The Hutchinson System deals solely with a theoretical evaluation of the cards based upon their apparant value and the relative chance that they will be good as the cards run out, but position can increase the value of these cards. Lets look at an example, you are at a 6-max table on the button with 9876 4 suits, giving you 24 points, which looks like a marginal fold given you have only the potential for a straight. However, the action has folded to you and you know that against 2 random hands, your odds have increased dramatically to win the hand, so a marginal decision can become a raise, given the likelihood that your opponents could have bad cards as well. Also, even if you are called, you still have two ways to win, the flop could come 27K 3 suits and the BB who called just checks. You can cbet, representing a good pair or a set. If your opponent has 4 randoms cards, he will make one pair only 50% of the time and 2 pair only 16% of the time so it has a good chance. As well you can flop 20 different straights with your hand and a bunch of straight draws, so your point value increases given your poisition on the table.

3. Players

Most likely, back in 1997, if you wanted to played Omaha, you had to be in Europe or somewhere else to play (but I dont claim to be a poker historian, so dont quote me on that). Today, its easy to sit down at a table and play a bunch of aggro. junkies who crave the action. As a result, it makes sense to assume that the players have gotten a lot younger and become increasingly aggresive. The Hutchinson system, although mathematically sound, does not take into account a player whose willing to 3 barrel bluff you on a flush and straight board when you hold the second nuts and want to soul read him for a call, but you just feel like hes got your number again and you want to stab his name on the computer...wait...theory...thats right....and were back. Lets go back to our first example again to illustrate this point. You have AhAsKhKs on the button, giving you all the advantages. UTG bets pot, the CO calls and you, noticing you have a premium hand, and want to thin the field, repot it. The BB now cold calls you, as well as UTG and CO and you see a flop. And it comes 4c5c6s. And you throw up. As the BB now pots and the CO raises pot and you see them race with a straight versus the nut flush draw. Now, if its 1997, you might get more respect and get it heads up or even take it down. But today, players realize that even the best hand in omaha is only a 65% favourite against a random hand, and that goes down considerably against 4 players. Most likely, players calling ranges have increased over time are more people are willing to call with less, making a emphasis to bloat the pot less unless you can get most of your stack in.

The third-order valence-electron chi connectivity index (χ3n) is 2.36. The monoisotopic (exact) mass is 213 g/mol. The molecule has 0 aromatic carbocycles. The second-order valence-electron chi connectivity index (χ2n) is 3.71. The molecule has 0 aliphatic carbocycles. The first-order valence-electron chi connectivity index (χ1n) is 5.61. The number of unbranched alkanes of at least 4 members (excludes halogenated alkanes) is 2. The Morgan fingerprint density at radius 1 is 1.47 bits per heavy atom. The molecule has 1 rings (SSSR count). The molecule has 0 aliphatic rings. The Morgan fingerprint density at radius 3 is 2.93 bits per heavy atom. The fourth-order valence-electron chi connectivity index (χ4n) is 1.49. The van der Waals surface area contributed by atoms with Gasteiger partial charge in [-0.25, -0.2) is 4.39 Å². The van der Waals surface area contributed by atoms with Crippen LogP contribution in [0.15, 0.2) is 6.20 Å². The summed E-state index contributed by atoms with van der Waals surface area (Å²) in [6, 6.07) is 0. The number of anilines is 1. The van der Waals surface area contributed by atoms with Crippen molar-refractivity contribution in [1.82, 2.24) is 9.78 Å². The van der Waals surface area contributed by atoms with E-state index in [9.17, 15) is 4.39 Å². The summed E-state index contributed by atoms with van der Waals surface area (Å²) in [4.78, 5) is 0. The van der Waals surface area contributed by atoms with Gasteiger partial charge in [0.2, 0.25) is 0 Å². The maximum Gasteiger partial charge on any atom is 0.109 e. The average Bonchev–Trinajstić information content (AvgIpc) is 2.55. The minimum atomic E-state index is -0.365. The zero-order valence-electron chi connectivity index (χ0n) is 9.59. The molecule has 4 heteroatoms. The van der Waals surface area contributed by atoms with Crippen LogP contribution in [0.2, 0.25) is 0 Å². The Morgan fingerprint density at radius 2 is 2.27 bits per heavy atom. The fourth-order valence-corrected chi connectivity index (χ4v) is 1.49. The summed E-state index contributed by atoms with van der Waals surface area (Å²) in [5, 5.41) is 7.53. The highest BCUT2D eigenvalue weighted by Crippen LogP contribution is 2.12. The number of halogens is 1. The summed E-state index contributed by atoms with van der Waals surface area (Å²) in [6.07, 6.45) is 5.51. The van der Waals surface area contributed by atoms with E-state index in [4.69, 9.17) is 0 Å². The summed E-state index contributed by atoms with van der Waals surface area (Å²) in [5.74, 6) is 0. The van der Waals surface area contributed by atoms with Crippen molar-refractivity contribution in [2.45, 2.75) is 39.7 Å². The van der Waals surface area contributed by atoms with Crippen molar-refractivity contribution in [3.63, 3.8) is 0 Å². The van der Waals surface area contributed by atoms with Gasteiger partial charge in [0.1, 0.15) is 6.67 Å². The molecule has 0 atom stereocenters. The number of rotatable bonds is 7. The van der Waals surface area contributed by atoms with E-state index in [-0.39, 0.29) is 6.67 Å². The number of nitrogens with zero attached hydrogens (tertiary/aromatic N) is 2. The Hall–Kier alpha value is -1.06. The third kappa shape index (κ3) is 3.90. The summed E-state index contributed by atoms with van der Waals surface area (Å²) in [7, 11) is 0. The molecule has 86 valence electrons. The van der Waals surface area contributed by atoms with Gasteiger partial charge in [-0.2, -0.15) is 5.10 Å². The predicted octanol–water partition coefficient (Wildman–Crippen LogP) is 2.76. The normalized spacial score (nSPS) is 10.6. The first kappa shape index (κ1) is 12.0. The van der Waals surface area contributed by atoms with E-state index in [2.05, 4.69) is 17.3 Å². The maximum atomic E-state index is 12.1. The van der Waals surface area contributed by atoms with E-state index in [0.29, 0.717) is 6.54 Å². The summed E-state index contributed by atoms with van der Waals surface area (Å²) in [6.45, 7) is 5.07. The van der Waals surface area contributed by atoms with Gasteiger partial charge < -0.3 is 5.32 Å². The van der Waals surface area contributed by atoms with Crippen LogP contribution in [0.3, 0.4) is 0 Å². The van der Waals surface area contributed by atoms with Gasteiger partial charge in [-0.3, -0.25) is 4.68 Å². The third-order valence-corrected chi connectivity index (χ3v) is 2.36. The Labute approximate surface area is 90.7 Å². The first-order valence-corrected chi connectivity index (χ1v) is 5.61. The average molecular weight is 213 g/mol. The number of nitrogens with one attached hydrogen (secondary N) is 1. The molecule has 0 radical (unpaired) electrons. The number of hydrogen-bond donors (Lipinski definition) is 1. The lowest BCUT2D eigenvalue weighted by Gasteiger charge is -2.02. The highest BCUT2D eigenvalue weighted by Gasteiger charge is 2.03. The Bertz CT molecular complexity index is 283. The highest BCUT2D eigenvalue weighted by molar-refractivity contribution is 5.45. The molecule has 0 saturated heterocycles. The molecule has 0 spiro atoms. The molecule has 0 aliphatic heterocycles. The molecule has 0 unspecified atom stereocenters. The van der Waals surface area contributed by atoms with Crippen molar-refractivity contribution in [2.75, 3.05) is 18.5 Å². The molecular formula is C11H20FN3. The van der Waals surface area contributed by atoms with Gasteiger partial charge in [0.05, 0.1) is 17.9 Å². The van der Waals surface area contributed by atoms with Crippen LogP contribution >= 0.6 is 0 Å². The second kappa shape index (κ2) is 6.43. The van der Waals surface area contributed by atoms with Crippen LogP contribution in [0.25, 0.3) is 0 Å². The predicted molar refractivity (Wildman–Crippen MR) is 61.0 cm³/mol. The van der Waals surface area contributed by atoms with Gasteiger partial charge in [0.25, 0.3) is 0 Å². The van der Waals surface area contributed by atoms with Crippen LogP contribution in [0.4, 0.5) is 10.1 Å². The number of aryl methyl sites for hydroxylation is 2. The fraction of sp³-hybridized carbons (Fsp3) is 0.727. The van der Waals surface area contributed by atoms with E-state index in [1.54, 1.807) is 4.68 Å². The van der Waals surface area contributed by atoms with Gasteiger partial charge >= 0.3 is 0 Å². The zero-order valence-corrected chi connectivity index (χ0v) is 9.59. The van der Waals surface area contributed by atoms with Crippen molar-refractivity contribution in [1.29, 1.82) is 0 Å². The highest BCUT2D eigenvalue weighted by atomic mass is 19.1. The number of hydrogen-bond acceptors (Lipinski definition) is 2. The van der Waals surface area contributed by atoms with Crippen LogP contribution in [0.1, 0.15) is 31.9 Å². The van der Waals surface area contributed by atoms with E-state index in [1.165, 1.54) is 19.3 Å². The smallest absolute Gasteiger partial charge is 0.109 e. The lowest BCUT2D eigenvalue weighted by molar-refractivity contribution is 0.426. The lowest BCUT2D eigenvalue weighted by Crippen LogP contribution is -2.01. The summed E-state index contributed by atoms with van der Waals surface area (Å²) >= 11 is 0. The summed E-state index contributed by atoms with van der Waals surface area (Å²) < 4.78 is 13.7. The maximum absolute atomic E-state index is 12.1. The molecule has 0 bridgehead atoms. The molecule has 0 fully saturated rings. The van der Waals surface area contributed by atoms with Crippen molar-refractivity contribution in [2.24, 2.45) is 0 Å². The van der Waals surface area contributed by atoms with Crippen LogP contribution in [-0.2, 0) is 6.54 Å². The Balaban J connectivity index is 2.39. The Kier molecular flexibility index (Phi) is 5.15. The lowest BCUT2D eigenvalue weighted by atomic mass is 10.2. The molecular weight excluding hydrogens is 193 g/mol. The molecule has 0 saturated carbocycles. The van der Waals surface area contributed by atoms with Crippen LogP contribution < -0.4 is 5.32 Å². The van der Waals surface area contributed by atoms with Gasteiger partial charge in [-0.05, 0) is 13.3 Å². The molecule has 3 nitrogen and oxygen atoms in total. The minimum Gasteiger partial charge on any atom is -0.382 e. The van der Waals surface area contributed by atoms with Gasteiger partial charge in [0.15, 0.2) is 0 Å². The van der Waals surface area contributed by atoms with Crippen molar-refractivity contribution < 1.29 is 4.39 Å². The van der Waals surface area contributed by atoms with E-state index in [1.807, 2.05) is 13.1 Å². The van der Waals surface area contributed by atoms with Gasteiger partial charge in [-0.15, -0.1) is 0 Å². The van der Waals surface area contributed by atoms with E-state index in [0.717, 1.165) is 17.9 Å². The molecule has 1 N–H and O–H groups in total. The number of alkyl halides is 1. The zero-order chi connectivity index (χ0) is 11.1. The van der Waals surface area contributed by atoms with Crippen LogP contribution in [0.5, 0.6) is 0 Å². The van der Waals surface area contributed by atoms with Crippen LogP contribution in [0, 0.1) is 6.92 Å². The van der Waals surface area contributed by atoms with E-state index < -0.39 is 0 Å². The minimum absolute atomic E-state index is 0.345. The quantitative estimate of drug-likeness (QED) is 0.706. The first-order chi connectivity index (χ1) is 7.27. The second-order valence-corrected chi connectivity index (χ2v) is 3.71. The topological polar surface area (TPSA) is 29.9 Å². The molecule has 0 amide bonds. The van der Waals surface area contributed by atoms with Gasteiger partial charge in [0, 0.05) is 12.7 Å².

Next time, I will try to make my own modified Hutchinson system by including these new parameters in the hopes to showing just a little more into how i play the game. Also, I hope to have the second part of my 25PLO video out by this weekend, but until then, good luck to all.

In Omaha We Trust